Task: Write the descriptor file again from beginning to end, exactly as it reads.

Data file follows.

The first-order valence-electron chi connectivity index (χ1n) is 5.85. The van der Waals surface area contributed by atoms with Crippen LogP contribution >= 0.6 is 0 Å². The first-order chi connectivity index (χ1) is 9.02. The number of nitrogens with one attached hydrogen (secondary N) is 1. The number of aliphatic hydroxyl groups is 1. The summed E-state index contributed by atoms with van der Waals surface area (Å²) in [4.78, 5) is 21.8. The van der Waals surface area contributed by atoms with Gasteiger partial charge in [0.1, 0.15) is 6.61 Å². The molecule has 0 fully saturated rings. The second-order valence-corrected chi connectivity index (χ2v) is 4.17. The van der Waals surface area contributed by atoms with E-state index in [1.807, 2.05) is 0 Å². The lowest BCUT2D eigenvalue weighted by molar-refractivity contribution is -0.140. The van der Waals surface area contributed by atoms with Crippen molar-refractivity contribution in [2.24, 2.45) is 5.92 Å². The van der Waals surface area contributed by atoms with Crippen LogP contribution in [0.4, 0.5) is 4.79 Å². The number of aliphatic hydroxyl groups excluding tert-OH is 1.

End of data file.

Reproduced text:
The first-order valence-electron chi connectivity index (χ1n) is 5.85. The van der Waals surface area contributed by atoms with Crippen LogP contribution >= 0.6 is 0 Å². The first-order chi connectivity index (χ1) is 9.02. The number of nitrogens with one attached hydrogen (secondary N) is 1. The number of aliphatic hydroxyl groups is 1. The summed E-state index contributed by atoms with van der Waals surface area (Å²) in [4.78, 5) is 21.8. The van der Waals surface area contributed by atoms with Gasteiger partial charge in [0.1, 0.15) is 6.61 Å². The molecule has 0 fully saturated rings. The second-order valence-corrected chi connectivity index (χ2v) is 4.17. The van der Waals surface area contributed by atoms with E-state index in [1.807, 2.05) is 0 Å². The lowest BCUT2D eigenvalue weighted by molar-refractivity contribution is -0.140. The van der Waals surface area contributed by atoms with Crippen molar-refractivity contribution in [2.24, 2.45) is 5.92 Å². The van der Waals surface area contributed by atoms with Crippen LogP contribution in [0.4, 0.5) is 4.79 Å². The number of aliphatic hydroxyl groups excluding tert-OH is 1.